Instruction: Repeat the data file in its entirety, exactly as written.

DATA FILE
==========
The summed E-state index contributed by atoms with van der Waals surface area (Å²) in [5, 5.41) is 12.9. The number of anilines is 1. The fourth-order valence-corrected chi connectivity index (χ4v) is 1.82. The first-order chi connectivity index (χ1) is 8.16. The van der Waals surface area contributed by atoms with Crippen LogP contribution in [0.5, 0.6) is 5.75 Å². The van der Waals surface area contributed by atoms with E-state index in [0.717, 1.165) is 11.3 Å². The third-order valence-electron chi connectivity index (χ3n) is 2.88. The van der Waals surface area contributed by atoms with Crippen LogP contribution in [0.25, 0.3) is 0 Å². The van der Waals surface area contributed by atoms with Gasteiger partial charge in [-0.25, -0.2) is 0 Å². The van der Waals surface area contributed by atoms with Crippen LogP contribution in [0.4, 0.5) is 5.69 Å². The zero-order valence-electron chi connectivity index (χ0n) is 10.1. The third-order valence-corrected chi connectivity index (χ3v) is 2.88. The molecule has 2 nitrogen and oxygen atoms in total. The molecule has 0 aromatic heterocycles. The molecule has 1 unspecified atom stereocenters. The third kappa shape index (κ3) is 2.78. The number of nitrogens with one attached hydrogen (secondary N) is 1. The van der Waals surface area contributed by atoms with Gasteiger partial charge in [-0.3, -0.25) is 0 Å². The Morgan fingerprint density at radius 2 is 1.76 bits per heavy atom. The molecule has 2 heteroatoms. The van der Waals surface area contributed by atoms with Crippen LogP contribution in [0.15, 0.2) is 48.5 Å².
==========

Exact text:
The summed E-state index contributed by atoms with van der Waals surface area (Å²) in [5, 5.41) is 12.9. The number of anilines is 1. The fourth-order valence-corrected chi connectivity index (χ4v) is 1.82. The first-order chi connectivity index (χ1) is 8.16. The van der Waals surface area contributed by atoms with Crippen LogP contribution in [0.5, 0.6) is 5.75 Å². The van der Waals surface area contributed by atoms with E-state index in [0.717, 1.165) is 11.3 Å². The third-order valence-electron chi connectivity index (χ3n) is 2.88. The van der Waals surface area contributed by atoms with Crippen LogP contribution in [0.25, 0.3) is 0 Å². The van der Waals surface area contributed by atoms with Gasteiger partial charge in [-0.25, -0.2) is 0 Å². The van der Waals surface area contributed by atoms with Crippen LogP contribution in [0.4, 0.5) is 5.69 Å². The zero-order valence-electron chi connectivity index (χ0n) is 10.1. The third-order valence-corrected chi connectivity index (χ3v) is 2.88. The molecule has 2 nitrogen and oxygen atoms in total. The molecule has 0 aromatic heterocycles. The molecule has 1 unspecified atom stereocenters. The third kappa shape index (κ3) is 2.78. The number of nitrogens with one attached hydrogen (secondary N) is 1. The van der Waals surface area contributed by atoms with Gasteiger partial charge in [-0.3, -0.25) is 0 Å². The Morgan fingerprint density at radius 2 is 1.76 bits per heavy atom. The molecule has 2 heteroatoms. The van der Waals surface area contributed by atoms with Crippen LogP contribution in [0.15, 0.2) is 48.5 Å².